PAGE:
Is the Dino inexpensive? Certainly not. But when it was introduced in 1968, the first Dino, the 206 GT model, was intended to compete with more accessible cars like the Porsche 911 and was given its moniker to differentiate it from the “true” 12-cylinder Ferraris. Alfredo “Dino” Ferrari, the son of founder Enzo Ferrari, was credited with designing the V6 motor, a job that historians now believe was actually accomplished by other engineers, notably Vittorio Jano. Dino died at the age of 24 from muscular dystrophy in 1956, long before his name became a brand. While “Dino” emblems grace the hood and steering wheel center of this particular example, a “Ferrari” chrome badge is mounted on the tail. The owner says that these were often added by Ferrari dealers to assign the prestigious name to these “lesser” cars.

Once on location, the owner and I stood by, munching on homemade muffins my wife sent along and admiring the vehicles, as Dave meticulously captured each car with his camera. The owner talked a little about his treasured finds. Both are in fabulous original condition, each with around 50,000 miles on their odometers. Even the paint is original on both. The owner believes that cars are meant to be driven, and he practices what he preaches, taking the vehicles out of the garage and onto the road regularly.

Upon completing the still photography, Dave and I jumped into the Dino so he could shoot some in-car video. Our location was not ideal for this purpose – too many stop signs and speed bumps – but it was still a joy to become more comfortable behind the wheel of the Dino. It’s a very easy car to drive, and the exhaust note is like music.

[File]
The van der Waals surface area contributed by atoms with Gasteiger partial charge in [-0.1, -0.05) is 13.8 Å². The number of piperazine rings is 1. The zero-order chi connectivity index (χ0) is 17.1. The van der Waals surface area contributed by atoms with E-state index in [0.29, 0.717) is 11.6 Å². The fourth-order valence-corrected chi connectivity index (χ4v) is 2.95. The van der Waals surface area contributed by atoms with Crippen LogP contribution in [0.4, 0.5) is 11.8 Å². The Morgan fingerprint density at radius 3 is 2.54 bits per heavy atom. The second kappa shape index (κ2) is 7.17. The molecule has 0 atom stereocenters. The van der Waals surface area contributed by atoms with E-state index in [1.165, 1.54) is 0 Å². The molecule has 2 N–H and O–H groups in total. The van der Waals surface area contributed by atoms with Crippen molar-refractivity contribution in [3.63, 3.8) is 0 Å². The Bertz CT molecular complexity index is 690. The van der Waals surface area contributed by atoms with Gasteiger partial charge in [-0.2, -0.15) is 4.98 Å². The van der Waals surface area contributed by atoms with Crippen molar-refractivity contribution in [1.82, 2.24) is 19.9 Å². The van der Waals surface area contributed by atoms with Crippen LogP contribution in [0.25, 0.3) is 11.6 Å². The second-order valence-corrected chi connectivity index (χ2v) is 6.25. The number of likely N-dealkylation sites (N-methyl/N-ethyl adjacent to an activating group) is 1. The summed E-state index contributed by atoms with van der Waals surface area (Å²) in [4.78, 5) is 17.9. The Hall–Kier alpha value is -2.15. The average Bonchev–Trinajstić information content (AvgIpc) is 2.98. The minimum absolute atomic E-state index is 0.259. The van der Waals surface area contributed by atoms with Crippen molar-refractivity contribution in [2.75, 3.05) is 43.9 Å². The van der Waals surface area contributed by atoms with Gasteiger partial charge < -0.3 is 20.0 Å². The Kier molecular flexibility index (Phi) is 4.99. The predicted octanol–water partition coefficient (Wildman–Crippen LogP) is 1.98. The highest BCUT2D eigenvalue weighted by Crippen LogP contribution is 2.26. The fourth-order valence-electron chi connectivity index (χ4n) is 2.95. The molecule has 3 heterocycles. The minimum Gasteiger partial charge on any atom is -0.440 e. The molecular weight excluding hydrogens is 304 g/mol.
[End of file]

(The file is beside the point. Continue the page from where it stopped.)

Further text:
The Daytona is a different kind of machine. When new, the 365 GTB/4 was at the opposite end of Ferrari’s road-going offerings. It was the fastest production car in the world, its 4.3-liter, dual overhead cam V12 fitted with six, twin-choke Weber carburetors and capable of producing 352 horsepower. The Daytona could reach a top speed of 174 miles per hour. The owner emphasized the distinction between the Daytona and the Dino by explaining the Daytona wants to go very fast in a straight line, while the Dino is at home on twisty mountain roads.

I climbed into the Daytona for some in-car video. As expected, the experience behind the wheel of the Daytona is markedly different from that of the 246 GT. While the cabin of the Dino is forward to accommodate the mid-engine design, the Daytona’s long hood seems to go on and on. Both cars lack power steering, but the front-engine Daytona’s steering is very heavy at low speeds. Its transmission was trickier than the Dino’s, too. If our twisty route with narrow lanes was tight for the Dino, it was wholly inappropriate for the big Daytona. The excellence of this machine was clearly apparent, but I was in the wrong location to really enjoy it. In fact, my most exciting experience with this Ferrari would come not from being behind the wheel, but experiencing it from the driver’s seat of the Dino.

That moment came when we left the photography location. I led again in the Dino, the owner following in the Daytona. The temperature had risen, so I lowered the driver-side window. We reached the end of a two-lane road and turned onto a wide, divided highway. As I accelerated toward the 45 mph speed limit, the Daytona came up on my left, its V12 screaming and its owner grinning at me as he passed. A smile came across my face where it remained for the balance of the journey. Feeling more comfortable now after some experience with the Dino, I followed the Daytona at quick speed but a safe distance, making every effort to enjoy my final minutes behind the wheel of this spectacular machine.

The six-cylinder 246 GT Dino seems every bit the authentic Ferrari that the V12 365 GTB/4 is. If it isn’t, well, both Dinos and Ferraris are among my favorite cars ever made. Very few people get the privilege of experiencing even one of these fantastic machines. I may not ever have the means to afford one myself, but I know that I am extremely fortunate to have enjoyed the thrilling 246 GT Dino and the breathtaking 365 GTB/4. A dream come true, indeed.

Dave May Photography’s photo gallery: Vintage Ferraris.